From Here to Eternity

The setting is an army base in Hawaii in 1941. Montgomery Clift, in a superb performance, plays a bugler who refuses to fight for the company boxing team; he has reasons for giving up the sport. His refusal results in harsh treatment from the company commander, whose bored wife (Deborah Kerr) is having an affair with the tough-but-fair sergeant (Burt Lancaster). You remember–the scene with the two of them embracing on the beach, as the surf crashes in. The supporting players are as good as the leads: Frank Sinatra and Donna Reed won Oscars (and Sinatra revitalized his entire career), and Ernest Borgnine entered the gallery of all-time movie villains, as the stockade sergeant who makes Sinatra miserable. Zinnemann’s work is efficient but also evocative, capturing the time and place beautifully, the tropical breezes as well as the lazy prewar indulgence. This one is deservedly a classic. –Robert Horton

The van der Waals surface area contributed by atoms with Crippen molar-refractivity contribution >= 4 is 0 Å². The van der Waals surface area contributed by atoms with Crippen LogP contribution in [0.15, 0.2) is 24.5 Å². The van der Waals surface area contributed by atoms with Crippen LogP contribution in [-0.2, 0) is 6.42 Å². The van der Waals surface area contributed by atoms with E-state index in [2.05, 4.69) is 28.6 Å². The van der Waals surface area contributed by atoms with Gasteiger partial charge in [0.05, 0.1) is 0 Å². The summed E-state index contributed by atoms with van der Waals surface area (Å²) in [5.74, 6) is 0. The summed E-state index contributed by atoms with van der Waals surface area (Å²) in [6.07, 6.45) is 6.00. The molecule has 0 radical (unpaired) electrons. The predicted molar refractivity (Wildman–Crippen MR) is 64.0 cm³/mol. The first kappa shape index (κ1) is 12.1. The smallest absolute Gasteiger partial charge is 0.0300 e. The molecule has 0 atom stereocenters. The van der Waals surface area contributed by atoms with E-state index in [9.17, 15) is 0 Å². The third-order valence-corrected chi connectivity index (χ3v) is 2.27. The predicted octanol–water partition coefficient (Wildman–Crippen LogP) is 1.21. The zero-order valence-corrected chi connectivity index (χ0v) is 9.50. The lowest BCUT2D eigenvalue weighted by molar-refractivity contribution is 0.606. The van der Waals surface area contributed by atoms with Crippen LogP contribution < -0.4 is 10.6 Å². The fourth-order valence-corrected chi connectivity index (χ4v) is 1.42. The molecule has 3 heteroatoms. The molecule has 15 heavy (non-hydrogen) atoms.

12 Angry Men

The defense and the prosecution have rested and the jury is filing into the jury room to decide if a young Spanish-American is guilty or innocent of murdering his father. What begins as an open and shut case soon becomes a mini-drama of each of the jurors’ prejudices and preconceptions about the trial, the accused, and each other.

Mighty Aphrodite

Lenny and Amanda have an adopted son Max who turns out to be brilliant. Lenny becomes obsessed with finding Max’s real parents because he believes that they too must be brilliant. When he finds that Linda Ash is Max’ real mother, Lenny is disappointed. Linda is a prostitute and porn star. On top of that, she is quite possibly the dumbest person Lenny has ever met. Interwoven is a Greek chorus linking the story with the story of Oedipus.